Tips to Remember
Practicing the skills multiple times eventually leads students to conclude that the main idea is far fewer words than a summary. One point to make is that the summary and the main idea are not the takeaway value nor moral of the story/passage. The takeaway value or moral of the story/passage is what the story/passage teaches as far as a lesson we can learn. Sometimes it is called the central message. The central message is different than the main idea or summary. Fables are great reads to teach the moral of a story.
Between the two skills, summarizing is usually easier for a student to learn verses formulating the main idea. Most likely, the reason is that a summary is more concrete, and the main idea is difficult to conclude when it is abstract. Also, it takes practice for students to condense the main idea to 10 words or less. Determining the main idea is stating back the WHO or WHAT and their most important idea. Remind students that a summary is not reading back portions of the book. Giving a summary is sharing the main idea(s) in our own words.
Using graphic organizers, proper modeling procedures by the teacher, and giving students tons of practice are the best ways for students to learn these reading skills. Begin with many scaffolds in place. Use simple texts that have apparent answers when introducing the skills. Gradually remove supports as students become proficient. Thinking aloud is the only way students should participate. This way, wrong thinking can be immediately corrected rather than become cemented in their minds. Try using this template below to teach the main idea. Consistent implementation goes a long way with students capturing a skill.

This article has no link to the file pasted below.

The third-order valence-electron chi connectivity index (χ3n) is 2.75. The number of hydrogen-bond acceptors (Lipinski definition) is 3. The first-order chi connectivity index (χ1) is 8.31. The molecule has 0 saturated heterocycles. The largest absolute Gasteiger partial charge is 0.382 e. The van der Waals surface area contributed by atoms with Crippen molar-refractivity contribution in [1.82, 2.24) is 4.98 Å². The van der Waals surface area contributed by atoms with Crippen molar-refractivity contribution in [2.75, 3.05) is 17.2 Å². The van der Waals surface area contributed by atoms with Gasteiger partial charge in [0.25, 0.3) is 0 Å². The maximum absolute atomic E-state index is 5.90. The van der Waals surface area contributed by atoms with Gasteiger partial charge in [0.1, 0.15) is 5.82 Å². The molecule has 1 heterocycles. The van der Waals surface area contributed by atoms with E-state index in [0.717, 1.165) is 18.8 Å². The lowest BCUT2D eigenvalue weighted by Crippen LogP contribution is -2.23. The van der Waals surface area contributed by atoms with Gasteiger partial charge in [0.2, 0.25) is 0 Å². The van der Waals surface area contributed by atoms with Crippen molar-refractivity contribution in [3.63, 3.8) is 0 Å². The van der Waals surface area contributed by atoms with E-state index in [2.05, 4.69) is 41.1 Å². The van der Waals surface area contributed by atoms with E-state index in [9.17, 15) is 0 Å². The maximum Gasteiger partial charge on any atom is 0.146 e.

Simple Example of Teaching Main Idea and Details
Let’s start at a very concrete level for me to model. I pick a simple topic. For example, I’ll choose the topic “Rainbows.” Now I’m going to write about rainbows. Rainbows appear in the sky after a rain. They are beautiful! They have so many colors. Red, orange, yellow, green, blue, indigo, and violet are their colors. I remember their colors by remembering a silly name, Roy G. Biv. I learned this fun strategy when I was a kid, and I will never forget it. Now I circle (really couldn’t in this example but would if teaching it) the main topic [which is rainbows and remember their colors] and underline all the details [which are the items I underlined]. Once this is done, students can see the differences between the main idea of the passage and its details.
Next, I determine the main idea by using the main idea template. I ask myself two questions. Question 1: WHO or WHAT is most important about this passage? Rainbows. Question 2: What is the most important idea about WHO or WHAT. I remember the colors by a silly name. Now I combine these two answers to formulate the statement in 10 words or less. I remember the rainbow’s colors by a silly name.
Now the student’s turn. First, students pick a topic and write a short blurb about it. Second, circle the main idea and underline the details. Third, use the main idea template to formulate the statement. And presto! Students are learning!
Sweet Teaching Moment
Here’s a sweet little story I want to share with you since it has to do with this topic of summarizing. Years ago, I was teaching a summary, and I asked what did summarize mean. One little first grade girl raised her hand and said, “Summarizing is something you do in the summer.” I loved it! It was such a sensible answer!